You likely grew up in a home where you were expected to listen to your mom and dad. Now that they’re older and need help, you’re frustrated. They won’t listen to you. Whether they shouldn’t be driving per their eye doctor’s advice or they struggle with cleaning and maintenance, you know when it’s time for caregivers.
No matter how much you try to reason with them, they refuse to budge. They don’t want help. They don’t want you suggesting they need home care services. What do you do?
Ask That They Do a Trial Run
Ask your parents to do it to ease your mind, your children’s mind, or someone else that your parents respect. Instead of making it sound like a permanent arrangement, ask them to do a month’s trial. Say if they find they don’t need the caregiver’s help after the month is up, you’ll cancel the arrangement.
You may find that as your parents acclimate to having help with housework, meals, transportation, and laundry, they grow to enjoy it. They grow to like having the companionship a caregiver provides. When the month is up, they want to keep the arrangement they’ve become accustomed to.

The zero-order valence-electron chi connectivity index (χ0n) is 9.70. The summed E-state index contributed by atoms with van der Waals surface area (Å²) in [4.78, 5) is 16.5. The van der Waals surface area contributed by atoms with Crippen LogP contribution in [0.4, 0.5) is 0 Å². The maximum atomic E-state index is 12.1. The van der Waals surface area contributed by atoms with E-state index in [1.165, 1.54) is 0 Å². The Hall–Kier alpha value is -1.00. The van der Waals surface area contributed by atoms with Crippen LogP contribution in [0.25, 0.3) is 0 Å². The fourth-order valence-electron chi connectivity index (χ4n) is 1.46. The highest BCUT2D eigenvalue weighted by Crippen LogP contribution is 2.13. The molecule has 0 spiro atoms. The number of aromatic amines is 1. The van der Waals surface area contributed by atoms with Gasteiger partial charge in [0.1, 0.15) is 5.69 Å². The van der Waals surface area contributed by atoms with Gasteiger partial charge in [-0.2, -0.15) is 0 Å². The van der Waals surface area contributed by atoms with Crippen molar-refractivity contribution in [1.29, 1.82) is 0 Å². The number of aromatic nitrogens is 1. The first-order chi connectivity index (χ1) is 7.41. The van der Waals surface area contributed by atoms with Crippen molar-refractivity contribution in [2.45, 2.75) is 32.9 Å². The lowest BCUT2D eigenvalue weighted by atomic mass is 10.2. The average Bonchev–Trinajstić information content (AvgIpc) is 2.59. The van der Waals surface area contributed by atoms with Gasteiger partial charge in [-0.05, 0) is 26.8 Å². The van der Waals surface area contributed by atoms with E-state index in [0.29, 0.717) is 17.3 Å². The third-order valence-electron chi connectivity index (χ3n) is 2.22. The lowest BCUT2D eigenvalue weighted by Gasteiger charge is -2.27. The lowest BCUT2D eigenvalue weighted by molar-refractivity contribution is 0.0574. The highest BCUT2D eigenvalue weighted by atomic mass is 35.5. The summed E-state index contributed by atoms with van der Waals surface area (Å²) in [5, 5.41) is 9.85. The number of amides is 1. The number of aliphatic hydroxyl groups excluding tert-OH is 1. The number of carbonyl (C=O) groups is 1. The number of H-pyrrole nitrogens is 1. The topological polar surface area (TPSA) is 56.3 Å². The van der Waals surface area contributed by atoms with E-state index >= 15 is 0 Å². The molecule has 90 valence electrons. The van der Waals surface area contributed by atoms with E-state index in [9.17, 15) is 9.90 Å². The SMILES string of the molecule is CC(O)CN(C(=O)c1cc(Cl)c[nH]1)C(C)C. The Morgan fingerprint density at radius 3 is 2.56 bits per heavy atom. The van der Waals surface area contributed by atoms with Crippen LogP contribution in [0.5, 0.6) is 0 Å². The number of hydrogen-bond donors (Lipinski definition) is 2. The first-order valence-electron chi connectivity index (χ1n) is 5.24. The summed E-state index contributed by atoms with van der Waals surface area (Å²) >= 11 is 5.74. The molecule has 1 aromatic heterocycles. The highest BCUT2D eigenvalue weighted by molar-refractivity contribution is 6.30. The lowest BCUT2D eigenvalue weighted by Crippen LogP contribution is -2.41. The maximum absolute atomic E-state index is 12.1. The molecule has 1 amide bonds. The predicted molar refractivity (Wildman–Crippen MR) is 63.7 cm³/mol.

Give Examples of the Importance
Go over the importance of care. If your mom hit the gas pedal instead of the brakes and hit her garage door, ask her to imagine if it had been a grandchild or one of her favorite businesses. Ask her if she’d really be comfortable being responsible. She may see that the frustration of having someone drive her around is easier to manage than being responsible for hurting someone.
Be Ready to Jump In
If you see your parents in a risky situation, be ready to take action. They may not like you for it, but their safety is of the utmost importance. If your dad has high blood pressure and kidney disease and keeps ordering high-fat, high-sodium Chinese takeout rather than have to cook a meal, you’re going to need to step in and push the need for meal preparation services.
Parents can be just as stubborn as any adult. If they’re refusing your help, that’s okay. Don’t get angry as that will worsen the situation. Aim for the trial and involve the help of friends and family if it’s needed. Sit down as a family and talk about caregivers. They may feel better if a professional caregiver is helping them rather than having their adult children assisting. Call a home care agency to discuss caregivers.